“Poison Species” Test Aligns Patent-Eligibility Test With Written Description, Enablement, Novelty and Non-Obviousness

Lilly argued that application of the “poison species” test is consistent with the application of enablement, written description, novelty or non-obviousness (35 U.S.C. § 112, first paragraph and second paragraph, 102 and 103). The common feature among the statutory provisions is that the claim is examined for compliance with each of these statutory provisions across the full scope of the claim. In addition, multiple step process claims are combination claims as used in 35 U.S.C. § 112(f)[4] which is argued to indicate that each discrete element of a claim drawn to a combination must expressly recite the structure or material acts to which the claim is to be limited. Otherwise, the claim will be limited to the corresponding structure, material or acts described in the specification. Lilly focused on the term “acts” within the statute, and that the requirement for “acts” to be a strong clue from Congress that individual steps of a multi-step process are intended to be confined to the exclusion of thoughts.

Application of “Poison Species” Test to Claim 20

Under the proposed Poison Species test, claim 20 is stated to fail the test because the “determining the rate of growth of said host cell in the presence of said compound and the rate of growth of said host cell in the absence of said compound” and “comparing the growth rate of said host cells” would not specifically exclude the mental performance of the steps.[5] In addition, Lilly argued, that if the clause “wherein a slower rate of growth of said host cell in the presence of said compound is indicative of a cancer therapeutic” is construed to be a ‘step,’ then it too may be a mental activity, and therefore not eligible for patenting.”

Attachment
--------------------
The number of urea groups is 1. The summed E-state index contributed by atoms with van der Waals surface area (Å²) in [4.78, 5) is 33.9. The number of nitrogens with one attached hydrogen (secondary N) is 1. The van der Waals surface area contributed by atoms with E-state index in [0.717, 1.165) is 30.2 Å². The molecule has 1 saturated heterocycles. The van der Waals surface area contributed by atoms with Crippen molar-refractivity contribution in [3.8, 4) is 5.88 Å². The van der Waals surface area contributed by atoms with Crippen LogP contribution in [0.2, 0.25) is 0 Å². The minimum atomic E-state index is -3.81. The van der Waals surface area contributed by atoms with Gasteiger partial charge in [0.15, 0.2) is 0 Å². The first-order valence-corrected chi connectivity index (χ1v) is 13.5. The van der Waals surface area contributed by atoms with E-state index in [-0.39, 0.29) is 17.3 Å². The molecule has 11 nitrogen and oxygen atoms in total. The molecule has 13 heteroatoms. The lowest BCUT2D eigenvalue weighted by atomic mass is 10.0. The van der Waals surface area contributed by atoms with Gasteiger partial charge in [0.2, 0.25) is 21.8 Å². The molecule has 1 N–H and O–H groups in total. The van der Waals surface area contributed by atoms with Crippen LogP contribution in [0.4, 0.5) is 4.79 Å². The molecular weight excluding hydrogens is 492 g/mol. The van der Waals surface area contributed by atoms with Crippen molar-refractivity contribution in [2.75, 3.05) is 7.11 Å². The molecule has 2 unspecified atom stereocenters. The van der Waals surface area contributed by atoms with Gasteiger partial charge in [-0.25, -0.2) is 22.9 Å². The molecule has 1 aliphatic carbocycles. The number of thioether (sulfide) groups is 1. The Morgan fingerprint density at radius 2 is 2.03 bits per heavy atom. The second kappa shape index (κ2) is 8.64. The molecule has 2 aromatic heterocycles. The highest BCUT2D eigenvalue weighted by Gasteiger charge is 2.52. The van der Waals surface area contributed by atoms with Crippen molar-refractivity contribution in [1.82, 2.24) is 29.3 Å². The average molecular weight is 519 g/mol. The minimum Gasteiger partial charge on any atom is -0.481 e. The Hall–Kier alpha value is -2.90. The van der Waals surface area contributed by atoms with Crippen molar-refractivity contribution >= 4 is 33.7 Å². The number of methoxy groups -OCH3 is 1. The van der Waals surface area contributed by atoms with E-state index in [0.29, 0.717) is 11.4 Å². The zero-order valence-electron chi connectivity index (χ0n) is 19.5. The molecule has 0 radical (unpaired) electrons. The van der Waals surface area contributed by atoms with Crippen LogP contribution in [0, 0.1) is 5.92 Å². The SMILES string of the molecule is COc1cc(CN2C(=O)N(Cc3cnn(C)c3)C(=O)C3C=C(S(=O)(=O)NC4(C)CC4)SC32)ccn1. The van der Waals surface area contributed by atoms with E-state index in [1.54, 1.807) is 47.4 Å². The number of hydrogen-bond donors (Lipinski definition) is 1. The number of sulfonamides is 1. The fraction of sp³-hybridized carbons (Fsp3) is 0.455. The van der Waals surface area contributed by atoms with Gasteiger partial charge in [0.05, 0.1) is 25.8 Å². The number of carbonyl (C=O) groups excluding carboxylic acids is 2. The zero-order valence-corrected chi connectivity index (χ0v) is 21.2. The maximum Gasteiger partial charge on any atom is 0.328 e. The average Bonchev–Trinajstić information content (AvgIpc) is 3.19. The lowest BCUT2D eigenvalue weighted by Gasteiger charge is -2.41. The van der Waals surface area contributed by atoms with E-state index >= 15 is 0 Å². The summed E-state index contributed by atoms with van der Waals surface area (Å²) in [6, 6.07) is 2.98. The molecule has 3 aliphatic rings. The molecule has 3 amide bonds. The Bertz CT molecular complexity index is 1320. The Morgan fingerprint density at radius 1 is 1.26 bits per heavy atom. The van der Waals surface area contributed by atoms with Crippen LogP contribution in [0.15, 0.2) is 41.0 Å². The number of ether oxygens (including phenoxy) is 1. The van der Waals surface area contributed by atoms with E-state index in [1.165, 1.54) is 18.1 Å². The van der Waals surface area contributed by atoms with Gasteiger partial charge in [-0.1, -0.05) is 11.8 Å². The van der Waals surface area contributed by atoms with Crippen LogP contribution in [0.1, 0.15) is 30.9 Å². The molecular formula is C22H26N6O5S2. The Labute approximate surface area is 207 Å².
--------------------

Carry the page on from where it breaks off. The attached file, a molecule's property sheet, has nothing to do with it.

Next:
Prometheus Plus More

After Prometheus, there was considerable negative reaction by the patent bar to the Supreme Court’s holding that patents claiming a method to optimize therapeutic efficacy for the treatment of immune-mediated gastrointestinal disorders were invalid. Thus, it is surprising and a bit curious that Lilly would take the Prometheus holding and urge the Federal Circuit to create a bright line rule based on the possible interpretation of a single element in a multi-step claim. Lilly’s bright line rule would exclude from patenting any process claim that has any step that could be performed mentally even if the specification supports one or more purely technical interpretation of that step. Application of this rule could effectively preempt from patent protection the use of compounds or agents to compare therapeutic efficacy of compounds. Moreover, similar to the effect of Prometheus, innovators who have invested in protecting their inventions to the fullest extent, based on the reliance of precedent and practice, would lose that investment and protection.

Lilly’s Brief is attached Lilly_Brief.

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Footnotes

1. See Page 6 of the Brief.

2. Id.

3. See Page 7 of the Lilly’s Brief, emphasis in original.

4. 35 U.S.C. § 112(f) “sixth paragraph” recites that ‘[a]n element in a claim for a combination may be expressed as a means or step for performing a specified function without the recital of structure, material, or acts in support thereof, and such claim shall be construed to cover the corresponding structure, material, or acts described in the specification and equivalents thereof.”

5. See Pages 13-14 of the Brief.